Everyone has an opinion about the Museum of Egyptian Antiquities. During the time I’ve been in Cairo I’ve heard “it’s a jumbled mess,” “it’s a national disgrace,” and “you have to go, but you won’t like it.”
Of course, I had to see for myself. And the truth is, I loved it.
Cameras haven’t been allowed inside the museum for a long time. But the Ministry of Antiquities surprised everyone this fall with the announcement that photographs would be permitted for one month only, ending January 7. Fortunately that window coincided with Nik and Kosta’s visit to Cairo, and we spent a happy afternoon clicking away.
One of the highlights of the museum is the King Tut collection. I had seen traveling Tut exhibits twice before, first at San Francisco’s old de Young museum in 1979 and then again thirty years later in 2009 at the new de Young. The collection in Cairo is much more extensive.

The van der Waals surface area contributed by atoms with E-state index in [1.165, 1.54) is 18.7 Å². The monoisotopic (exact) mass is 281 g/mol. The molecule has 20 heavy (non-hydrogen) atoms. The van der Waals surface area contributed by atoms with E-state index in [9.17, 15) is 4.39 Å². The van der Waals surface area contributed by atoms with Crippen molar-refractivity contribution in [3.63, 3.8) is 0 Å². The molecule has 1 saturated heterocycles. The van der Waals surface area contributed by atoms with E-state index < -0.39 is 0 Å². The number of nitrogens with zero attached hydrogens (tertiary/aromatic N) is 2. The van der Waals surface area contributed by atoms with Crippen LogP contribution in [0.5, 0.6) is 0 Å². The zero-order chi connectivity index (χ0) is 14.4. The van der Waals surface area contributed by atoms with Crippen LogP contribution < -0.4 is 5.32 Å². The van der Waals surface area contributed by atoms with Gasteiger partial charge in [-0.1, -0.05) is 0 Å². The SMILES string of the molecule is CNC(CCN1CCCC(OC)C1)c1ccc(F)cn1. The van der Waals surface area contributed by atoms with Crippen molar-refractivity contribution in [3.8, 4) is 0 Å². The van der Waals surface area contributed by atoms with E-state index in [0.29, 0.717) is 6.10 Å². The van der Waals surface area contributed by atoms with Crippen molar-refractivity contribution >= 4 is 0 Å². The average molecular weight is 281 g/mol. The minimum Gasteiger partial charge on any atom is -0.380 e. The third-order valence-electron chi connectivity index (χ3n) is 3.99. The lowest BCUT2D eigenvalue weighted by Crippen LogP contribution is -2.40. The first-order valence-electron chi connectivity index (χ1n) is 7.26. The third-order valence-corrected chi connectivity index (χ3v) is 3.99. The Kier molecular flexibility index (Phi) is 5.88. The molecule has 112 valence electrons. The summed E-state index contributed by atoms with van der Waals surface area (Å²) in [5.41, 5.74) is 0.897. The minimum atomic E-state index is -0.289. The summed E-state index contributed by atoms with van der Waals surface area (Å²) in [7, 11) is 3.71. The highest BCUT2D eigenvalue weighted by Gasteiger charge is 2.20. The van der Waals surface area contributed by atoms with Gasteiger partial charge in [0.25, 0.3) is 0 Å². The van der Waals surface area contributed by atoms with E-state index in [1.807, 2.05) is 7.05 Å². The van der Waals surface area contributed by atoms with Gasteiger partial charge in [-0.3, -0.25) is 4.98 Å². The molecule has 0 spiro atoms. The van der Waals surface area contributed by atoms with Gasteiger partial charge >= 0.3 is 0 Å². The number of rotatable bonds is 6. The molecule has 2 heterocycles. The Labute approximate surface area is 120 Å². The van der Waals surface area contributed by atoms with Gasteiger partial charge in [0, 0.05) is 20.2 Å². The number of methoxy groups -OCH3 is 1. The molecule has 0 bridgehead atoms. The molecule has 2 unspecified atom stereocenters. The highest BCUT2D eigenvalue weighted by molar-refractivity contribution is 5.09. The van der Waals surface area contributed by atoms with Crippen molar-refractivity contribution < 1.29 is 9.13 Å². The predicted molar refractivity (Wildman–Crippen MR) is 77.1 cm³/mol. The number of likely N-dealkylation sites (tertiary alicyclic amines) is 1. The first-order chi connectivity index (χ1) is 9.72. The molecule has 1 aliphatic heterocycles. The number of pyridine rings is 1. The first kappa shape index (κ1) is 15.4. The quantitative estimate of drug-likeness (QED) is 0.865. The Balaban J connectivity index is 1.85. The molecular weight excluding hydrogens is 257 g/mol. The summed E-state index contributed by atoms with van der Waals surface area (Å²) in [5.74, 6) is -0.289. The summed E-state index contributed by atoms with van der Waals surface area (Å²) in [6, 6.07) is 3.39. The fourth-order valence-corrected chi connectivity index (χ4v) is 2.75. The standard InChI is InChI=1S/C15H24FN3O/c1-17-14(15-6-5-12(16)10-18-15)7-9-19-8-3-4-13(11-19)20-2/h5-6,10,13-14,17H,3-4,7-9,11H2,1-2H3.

And then there’s this
Just recently there was a big scandal over Tut’s gold mask – apparently some workers broke off the beard when cleaning it, and it was hastily (and badly) re-glued. The story reminds me of this:
It seems the government agrees with my friends that the 1902 museum facility needs replacing, because a huge new Grand Egyptian Museum project has been underway near the pyramids since 1992. This gigantic structure will be able to accommodate 3 million (!) visitors per year, and will incorporate virtual reality, interactive displays, natural light, and all the other hallmarks of modern museology. The opening date is now set at 2018. I’m sure it will be lovely, but I’m glad I got to see the old one.